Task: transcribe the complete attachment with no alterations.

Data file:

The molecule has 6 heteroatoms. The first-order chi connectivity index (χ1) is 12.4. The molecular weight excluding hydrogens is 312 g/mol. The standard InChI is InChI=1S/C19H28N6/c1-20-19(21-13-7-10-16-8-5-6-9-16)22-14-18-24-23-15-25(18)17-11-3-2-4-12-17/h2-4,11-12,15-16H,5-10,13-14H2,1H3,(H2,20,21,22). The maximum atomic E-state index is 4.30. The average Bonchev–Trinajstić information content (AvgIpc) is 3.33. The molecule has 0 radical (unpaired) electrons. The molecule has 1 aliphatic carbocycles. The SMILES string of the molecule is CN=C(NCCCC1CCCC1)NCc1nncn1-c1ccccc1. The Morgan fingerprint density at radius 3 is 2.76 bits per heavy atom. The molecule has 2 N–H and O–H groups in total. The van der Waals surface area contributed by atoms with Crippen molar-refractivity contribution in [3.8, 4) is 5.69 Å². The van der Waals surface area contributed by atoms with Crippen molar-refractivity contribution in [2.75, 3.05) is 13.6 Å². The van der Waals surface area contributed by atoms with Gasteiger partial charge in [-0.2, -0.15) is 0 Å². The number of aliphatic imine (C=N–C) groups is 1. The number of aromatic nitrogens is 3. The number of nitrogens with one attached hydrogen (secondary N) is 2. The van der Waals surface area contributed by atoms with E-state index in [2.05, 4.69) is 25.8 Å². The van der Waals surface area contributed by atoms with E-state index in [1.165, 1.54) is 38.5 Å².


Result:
The molecule has 6 heteroatoms. The first-order chi connectivity index (χ1) is 12.4. The molecular weight excluding hydrogens is 312 g/mol. The standard InChI is InChI=1S/C19H28N6/c1-20-19(21-13-7-10-16-8-5-6-9-16)22-14-18-24-23-15-25(18)17-11-3-2-4-12-17/h2-4,11-12,15-16H,5-10,13-14H2,1H3,(H2,20,21,22). The maximum atomic E-state index is 4.30. The average Bonchev–Trinajstić information content (AvgIpc) is 3.33. The molecule has 0 radical (unpaired) electrons. The molecule has 1 aliphatic carbocycles. The SMILES string of the molecule is CN=C(NCCCC1CCCC1)NCc1nncn1-c1ccccc1. The Morgan fingerprint density at radius 3 is 2.76 bits per heavy atom. The molecule has 2 N–H and O–H groups in total. The van der Waals surface area contributed by atoms with Crippen molar-refractivity contribution in [3.8, 4) is 5.69 Å². The van der Waals surface area contributed by atoms with Crippen molar-refractivity contribution in [2.75, 3.05) is 13.6 Å². The van der Waals surface area contributed by atoms with Gasteiger partial charge in [-0.2, -0.15) is 0 Å². The number of aliphatic imine (C=N–C) groups is 1. The number of aromatic nitrogens is 3. The number of nitrogens with one attached hydrogen (secondary N) is 2. The van der Waals surface area contributed by atoms with E-state index in [2.05, 4.69) is 25.8 Å². The van der Waals surface area contributed by atoms with E-state index in [1.165, 1.54) is 38.5 Å².